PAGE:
Top-down ideas won't solve the housing crisis
Last updated 10/11/2022 at 11:47am
Last week, Gov. Greg Gianforte’s Housing Task Force released its draft recommendations to address housing in Montana. These include forcing every community to allow accessory dwelling units — ADUs — on every residential lot, removing local restrictions on how small lots can be, and stopping local governments from requiring parking spaces for new development. These recommendations to remove local regulations are not surprising because the Task Force began with the assumption that local regulations are the primary cause of the housing crisis in Montana.
The state has spent billions in marketing to convince people to move here to work, live and play. Now they are here, and we can no longer afford to live in our own communities. Housing advocates, local governments, planners, and other experienced public and private sector organizations have been working to solve the housing problem for years and find solutions to ensure that people can find a home they can afford. The complex intersection of virtual employment, the high price and scarcity of building materials, increasing land prices, labor shortages, and chronic lack of state support for housing programs require multi-layered solutions and public-private partnerships. In some communities, water and sewer services are inadequate for the new growth. In others, land prices make housing development too expensive. And in yet another, public opposition to a new development becomes insurmountable. There is no one solution.
Our state’s outdated land use and planning laws, which only allow review and public participation after an application is submitted, make the development approval process long, expensive, and uncertain. These antiquated laws and processes stand in the way of increasing our housing supply. Fortunately, the 2021 Legislature decided to create a Land Use Interim Working Group to officially look at an overhaul of land use and laws in Montana. This committee includes representatives from the realtors, builders, land surveyors, professional planners, clerks and recorders, and engineering companies, in addition to the Montana League of Cities and Towns, the Montana Association of Counties, and a bipartisan group of legislators. This working group has been meeting regularly since 2021 to carefully craft a proposal that helps developers with faster, less expensive review processes to help make projects pencil out.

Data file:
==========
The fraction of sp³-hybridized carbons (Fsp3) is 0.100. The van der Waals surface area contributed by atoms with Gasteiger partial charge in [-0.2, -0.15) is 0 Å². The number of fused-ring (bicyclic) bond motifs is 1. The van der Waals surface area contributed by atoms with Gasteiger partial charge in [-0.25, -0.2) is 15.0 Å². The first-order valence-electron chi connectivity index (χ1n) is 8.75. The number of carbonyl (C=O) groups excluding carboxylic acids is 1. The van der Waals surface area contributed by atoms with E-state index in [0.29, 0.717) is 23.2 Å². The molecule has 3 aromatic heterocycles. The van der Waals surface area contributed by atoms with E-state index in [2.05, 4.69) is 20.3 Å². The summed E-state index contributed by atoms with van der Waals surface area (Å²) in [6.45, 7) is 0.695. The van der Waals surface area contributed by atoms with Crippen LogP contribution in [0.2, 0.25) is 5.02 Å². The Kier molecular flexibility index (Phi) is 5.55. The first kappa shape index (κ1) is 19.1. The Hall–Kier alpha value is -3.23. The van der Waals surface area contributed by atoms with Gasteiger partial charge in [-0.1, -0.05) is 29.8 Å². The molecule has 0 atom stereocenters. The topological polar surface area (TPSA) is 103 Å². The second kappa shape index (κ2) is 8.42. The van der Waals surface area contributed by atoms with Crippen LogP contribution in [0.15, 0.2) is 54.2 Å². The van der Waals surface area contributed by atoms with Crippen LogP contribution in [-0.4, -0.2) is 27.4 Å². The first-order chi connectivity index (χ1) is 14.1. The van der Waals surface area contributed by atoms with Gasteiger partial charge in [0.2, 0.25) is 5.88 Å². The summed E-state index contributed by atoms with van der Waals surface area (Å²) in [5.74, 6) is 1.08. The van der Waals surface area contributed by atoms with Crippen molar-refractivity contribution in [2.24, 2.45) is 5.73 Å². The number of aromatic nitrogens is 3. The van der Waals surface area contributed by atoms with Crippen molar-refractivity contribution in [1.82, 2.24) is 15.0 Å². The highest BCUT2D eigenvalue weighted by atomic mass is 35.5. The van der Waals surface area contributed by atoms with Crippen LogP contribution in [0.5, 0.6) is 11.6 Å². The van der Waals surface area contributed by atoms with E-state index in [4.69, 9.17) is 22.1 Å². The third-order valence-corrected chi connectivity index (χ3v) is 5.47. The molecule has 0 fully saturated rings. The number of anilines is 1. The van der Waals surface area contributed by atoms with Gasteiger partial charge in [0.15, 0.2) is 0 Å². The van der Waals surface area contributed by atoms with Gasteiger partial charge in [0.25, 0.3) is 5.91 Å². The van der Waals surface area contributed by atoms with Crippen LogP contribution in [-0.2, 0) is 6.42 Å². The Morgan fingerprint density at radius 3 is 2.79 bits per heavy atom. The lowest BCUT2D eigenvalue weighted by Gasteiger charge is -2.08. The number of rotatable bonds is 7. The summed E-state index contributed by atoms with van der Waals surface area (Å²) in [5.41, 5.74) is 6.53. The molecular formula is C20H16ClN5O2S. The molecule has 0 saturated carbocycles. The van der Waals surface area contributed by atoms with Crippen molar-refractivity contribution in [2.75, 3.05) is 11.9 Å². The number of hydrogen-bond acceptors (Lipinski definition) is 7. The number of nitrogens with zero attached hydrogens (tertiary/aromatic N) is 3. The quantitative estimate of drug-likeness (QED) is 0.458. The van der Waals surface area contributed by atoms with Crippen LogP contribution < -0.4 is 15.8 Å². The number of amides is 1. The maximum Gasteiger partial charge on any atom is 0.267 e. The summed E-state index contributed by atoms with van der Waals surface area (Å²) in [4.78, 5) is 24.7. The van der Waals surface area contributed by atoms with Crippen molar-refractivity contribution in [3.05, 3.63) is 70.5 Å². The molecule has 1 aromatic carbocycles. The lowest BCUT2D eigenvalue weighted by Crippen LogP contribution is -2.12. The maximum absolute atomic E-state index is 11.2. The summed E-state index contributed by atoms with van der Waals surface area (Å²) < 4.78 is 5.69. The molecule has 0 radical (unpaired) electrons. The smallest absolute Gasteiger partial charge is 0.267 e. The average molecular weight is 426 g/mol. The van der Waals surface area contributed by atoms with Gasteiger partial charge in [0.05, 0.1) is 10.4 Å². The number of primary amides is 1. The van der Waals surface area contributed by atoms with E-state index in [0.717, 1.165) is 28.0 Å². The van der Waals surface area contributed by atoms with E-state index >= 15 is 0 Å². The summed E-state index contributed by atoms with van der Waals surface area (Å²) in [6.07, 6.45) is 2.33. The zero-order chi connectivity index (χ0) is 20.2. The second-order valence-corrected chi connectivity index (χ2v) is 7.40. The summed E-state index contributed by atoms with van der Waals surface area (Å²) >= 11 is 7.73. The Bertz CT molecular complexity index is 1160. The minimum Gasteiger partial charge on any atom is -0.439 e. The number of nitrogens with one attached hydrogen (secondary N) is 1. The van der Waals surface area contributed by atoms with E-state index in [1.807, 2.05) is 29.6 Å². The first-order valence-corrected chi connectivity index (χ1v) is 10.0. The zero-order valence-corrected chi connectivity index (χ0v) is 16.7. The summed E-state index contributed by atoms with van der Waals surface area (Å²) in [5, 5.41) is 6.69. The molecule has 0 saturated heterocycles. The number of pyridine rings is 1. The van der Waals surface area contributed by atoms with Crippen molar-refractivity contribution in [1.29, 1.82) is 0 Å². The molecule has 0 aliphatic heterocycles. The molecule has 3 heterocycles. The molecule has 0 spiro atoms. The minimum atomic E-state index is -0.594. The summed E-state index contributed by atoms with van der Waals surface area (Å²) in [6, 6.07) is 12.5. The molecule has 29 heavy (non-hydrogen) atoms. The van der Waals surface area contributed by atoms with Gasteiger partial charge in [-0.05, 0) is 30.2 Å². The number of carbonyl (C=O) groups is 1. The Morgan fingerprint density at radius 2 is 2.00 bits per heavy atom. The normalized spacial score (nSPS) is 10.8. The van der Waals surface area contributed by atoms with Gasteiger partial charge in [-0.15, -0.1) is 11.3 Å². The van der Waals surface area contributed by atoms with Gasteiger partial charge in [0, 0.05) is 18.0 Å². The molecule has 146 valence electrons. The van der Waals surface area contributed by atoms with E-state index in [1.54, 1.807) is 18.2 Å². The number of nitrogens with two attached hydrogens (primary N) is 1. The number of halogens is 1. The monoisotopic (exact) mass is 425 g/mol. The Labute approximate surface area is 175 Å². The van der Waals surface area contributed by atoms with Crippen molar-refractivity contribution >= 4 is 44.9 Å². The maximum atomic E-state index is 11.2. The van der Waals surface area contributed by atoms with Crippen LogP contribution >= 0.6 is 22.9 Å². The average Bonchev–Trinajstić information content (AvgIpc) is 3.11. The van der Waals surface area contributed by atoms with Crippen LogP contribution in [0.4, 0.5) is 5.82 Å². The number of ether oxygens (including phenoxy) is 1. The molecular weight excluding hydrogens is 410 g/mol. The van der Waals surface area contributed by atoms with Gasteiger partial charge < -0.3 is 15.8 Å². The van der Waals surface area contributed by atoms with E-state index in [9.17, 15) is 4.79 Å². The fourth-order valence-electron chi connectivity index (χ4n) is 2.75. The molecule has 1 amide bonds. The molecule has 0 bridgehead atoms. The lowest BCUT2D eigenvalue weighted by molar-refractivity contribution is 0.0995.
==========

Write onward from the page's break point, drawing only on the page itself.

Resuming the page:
Modernizing land use and planning laws are a far cry from the one-size-fits-all zoning reforms that the Housing Task Force recommends. Their draft report calls for removing parking requirements in every community and allowing a second dwelling unit on every residential lot in Montana. These aren’t Montana solutions. These state-down requirements are ideas straight from California. The state shouldn’t dictate such zoning reforms — they should be based on local circumstances, needs and priorities. Removing parking requirements for communities without bus systems can result in less mobility and access. Additional dwelling units without local permitting will lead to inadequate sewer treatment in some communities. Our local elected officials know what their communities need and the solutions to build more housing in their communities.
Montana’s cities and towns want to work with the Legislature to demonstrate what they need locally to create more housing. We support local decision-making on what zoning reforms work best in each of our communities. We need more investment to expand our infrastructure capacity to serve increasing populations with drinking water, sewer treatment, and road construction and maintenance. We need to increase the state’s commitment to financing the construction of housing people can afford. We need to modernize our state planning laws. These solutions are complicated, long-term, and require large-scale investments, but this is the hard work necessary to truly address Montana’s housing crisis.
Kelly Lynch is the executive director of the Montana League of Cities and Towns, a nonpartisan, nonprofit association supporting 127 Montana communities to provide resources and advocacy to build and maintain unique, vibrant, healthy, and safe communities.